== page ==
Today Adelaide had a one day respite from the heatwave. It was actually cool enough for Ari and I to be able to drift around the western part of the CBD in comfort. I was even able to do some photography in the form of making digital snaps.
Exercising, working, or even walking at a fast pace becomes difficult to sustain at temperatures above 35ᵒC. During the heat we just sought out the shade around Veale Gardens and we moved very slowly in the shade to avoid overheating and heat stress. Fortunately, the city had cooled down over night and it was no longer a heat island. So we were able to walk the city in the late afternoon for an hour and a half.
I was looking for photographic ideas to explore. In drifting around the Hindley Street part of the CBD and then city west I was wandering around in the seedy or scruffy side of Adelaide.
An important aspect of poodlewalks in the city is that Ari, who loves walking the city, takes me to nooks and crannies of the city that I would normally miss. I wouldn’t even notice them as I walking too fast or I have pre-conceived ideas of what I want to photograph.
Ari’s mooching around these nooks and crannies slows me down, and it means that I am able to look more closely at what is around me, rather than just walking through the environment.
Suzanne is currently in Brisbane for a conference whilst Ari and I are down at Victor Habor. We return to Adelaide today.
The days are still coolish, overcast, and with south easterly winds. The tide has been very low at this time and so we can venture further out on the reef.The evening walks now happen between 6pm and 8pm because, with daylight saving, that is when the afternoon light along the coast softens.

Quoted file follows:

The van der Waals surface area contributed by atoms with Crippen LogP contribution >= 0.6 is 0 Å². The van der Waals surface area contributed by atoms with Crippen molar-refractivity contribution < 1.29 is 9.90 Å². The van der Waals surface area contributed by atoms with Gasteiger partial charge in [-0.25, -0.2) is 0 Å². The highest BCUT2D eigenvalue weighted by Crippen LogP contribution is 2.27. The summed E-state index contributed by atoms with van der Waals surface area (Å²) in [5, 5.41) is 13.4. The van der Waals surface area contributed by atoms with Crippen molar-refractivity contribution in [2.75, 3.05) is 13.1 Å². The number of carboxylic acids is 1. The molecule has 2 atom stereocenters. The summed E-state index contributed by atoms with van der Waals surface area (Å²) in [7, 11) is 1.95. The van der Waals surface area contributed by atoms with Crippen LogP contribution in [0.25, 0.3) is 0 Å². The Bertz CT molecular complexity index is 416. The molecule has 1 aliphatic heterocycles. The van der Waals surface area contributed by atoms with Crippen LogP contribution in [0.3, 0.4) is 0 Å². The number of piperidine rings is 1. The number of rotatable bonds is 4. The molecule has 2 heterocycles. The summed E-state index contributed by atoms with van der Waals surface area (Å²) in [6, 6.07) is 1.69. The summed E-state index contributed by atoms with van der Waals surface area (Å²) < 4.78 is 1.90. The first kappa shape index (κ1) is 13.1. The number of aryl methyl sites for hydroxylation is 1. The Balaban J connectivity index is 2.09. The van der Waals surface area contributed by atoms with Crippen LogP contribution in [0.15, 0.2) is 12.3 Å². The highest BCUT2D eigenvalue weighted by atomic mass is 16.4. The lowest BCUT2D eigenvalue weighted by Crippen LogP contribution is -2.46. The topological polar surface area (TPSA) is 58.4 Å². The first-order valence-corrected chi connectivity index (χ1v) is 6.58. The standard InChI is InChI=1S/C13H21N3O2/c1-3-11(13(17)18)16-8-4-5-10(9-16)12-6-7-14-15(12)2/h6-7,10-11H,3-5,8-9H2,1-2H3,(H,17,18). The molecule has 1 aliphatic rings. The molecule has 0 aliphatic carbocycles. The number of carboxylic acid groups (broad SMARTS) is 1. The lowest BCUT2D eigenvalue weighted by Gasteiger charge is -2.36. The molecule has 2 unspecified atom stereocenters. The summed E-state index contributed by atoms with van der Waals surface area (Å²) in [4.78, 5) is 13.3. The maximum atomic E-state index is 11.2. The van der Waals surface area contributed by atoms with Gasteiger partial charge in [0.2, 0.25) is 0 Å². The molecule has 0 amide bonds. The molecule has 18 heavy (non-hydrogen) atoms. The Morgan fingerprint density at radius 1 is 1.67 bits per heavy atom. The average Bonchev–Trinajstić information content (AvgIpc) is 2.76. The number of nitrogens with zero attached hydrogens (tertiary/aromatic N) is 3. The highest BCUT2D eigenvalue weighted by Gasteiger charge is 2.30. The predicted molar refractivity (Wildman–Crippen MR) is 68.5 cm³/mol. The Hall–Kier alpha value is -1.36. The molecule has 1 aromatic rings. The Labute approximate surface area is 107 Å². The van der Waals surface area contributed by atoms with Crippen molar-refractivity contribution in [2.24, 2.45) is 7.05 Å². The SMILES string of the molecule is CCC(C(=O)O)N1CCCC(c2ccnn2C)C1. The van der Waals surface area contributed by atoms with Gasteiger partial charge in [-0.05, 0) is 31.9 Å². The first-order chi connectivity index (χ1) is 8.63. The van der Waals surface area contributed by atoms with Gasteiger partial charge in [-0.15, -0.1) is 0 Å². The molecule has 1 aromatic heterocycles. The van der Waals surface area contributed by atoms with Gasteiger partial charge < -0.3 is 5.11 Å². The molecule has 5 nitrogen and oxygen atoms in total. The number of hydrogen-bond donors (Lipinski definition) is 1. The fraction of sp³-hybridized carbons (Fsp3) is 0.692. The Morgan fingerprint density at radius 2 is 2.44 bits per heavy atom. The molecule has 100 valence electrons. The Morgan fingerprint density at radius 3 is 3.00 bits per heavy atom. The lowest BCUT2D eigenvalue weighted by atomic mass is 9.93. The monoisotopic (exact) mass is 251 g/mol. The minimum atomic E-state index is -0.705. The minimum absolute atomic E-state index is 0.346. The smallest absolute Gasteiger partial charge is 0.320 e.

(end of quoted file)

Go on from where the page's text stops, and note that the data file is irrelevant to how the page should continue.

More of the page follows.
The afternoon walks have been spent looking for material for the gallery and, in particular, this rock form which I’d snapped on a walk the last time we were at Victor Harbor. It looked suitable for the Victor Harbor book, and I wanted to see whether it was possible to reshoot it with a large format camera.
It was a small shape and I couldn’t remember where it was on the rock foreshore between Petrel Cove and Kings Beach. It took two evening walks and 4 hours to find it. I finally found it last night, around 7.30 pm, just as the sun was disappearing behind the hill.
I’ve recovered enough from my illness to start photographing again using more than a small hand held digital camera. I feel that I’ve lost most of this year and I’ve a deep sense of being wasted. There was so much that could have been done (especially with large format) and wasn’t. The momentum has been lost. It’s like starting all over again.